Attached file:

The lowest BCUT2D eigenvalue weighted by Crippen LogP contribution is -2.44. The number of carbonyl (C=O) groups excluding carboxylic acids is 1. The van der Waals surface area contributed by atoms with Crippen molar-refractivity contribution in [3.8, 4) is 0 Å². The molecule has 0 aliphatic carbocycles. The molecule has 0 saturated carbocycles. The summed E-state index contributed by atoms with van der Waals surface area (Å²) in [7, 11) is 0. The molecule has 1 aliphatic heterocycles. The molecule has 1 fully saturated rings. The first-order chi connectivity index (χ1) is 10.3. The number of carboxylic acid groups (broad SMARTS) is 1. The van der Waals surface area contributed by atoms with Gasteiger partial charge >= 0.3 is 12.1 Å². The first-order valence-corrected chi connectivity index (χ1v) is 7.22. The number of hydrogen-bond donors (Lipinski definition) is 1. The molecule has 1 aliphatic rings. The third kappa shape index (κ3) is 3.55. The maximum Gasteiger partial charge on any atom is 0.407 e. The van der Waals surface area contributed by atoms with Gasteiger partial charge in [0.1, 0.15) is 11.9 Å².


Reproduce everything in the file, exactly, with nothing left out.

The lowest BCUT2D eigenvalue weighted by Crippen LogP contribution is -2.44. The number of carbonyl (C=O) groups excluding carboxylic acids is 1. The van der Waals surface area contributed by atoms with Crippen molar-refractivity contribution in [3.8, 4) is 0 Å². The molecule has 0 aliphatic carbocycles. The molecule has 0 saturated carbocycles. The summed E-state index contributed by atoms with van der Waals surface area (Å²) in [7, 11) is 0. The molecule has 1 aliphatic heterocycles. The molecule has 1 fully saturated rings. The first-order chi connectivity index (χ1) is 10.3. The number of carboxylic acid groups (broad SMARTS) is 1. The van der Waals surface area contributed by atoms with Gasteiger partial charge >= 0.3 is 12.1 Å². The first-order valence-corrected chi connectivity index (χ1v) is 7.22. The number of hydrogen-bond donors (Lipinski definition) is 1. The molecule has 1 aliphatic rings. The third kappa shape index (κ3) is 3.55. The maximum Gasteiger partial charge on any atom is 0.407 e. The van der Waals surface area contributed by atoms with Gasteiger partial charge in [0.1, 0.15) is 11.9 Å².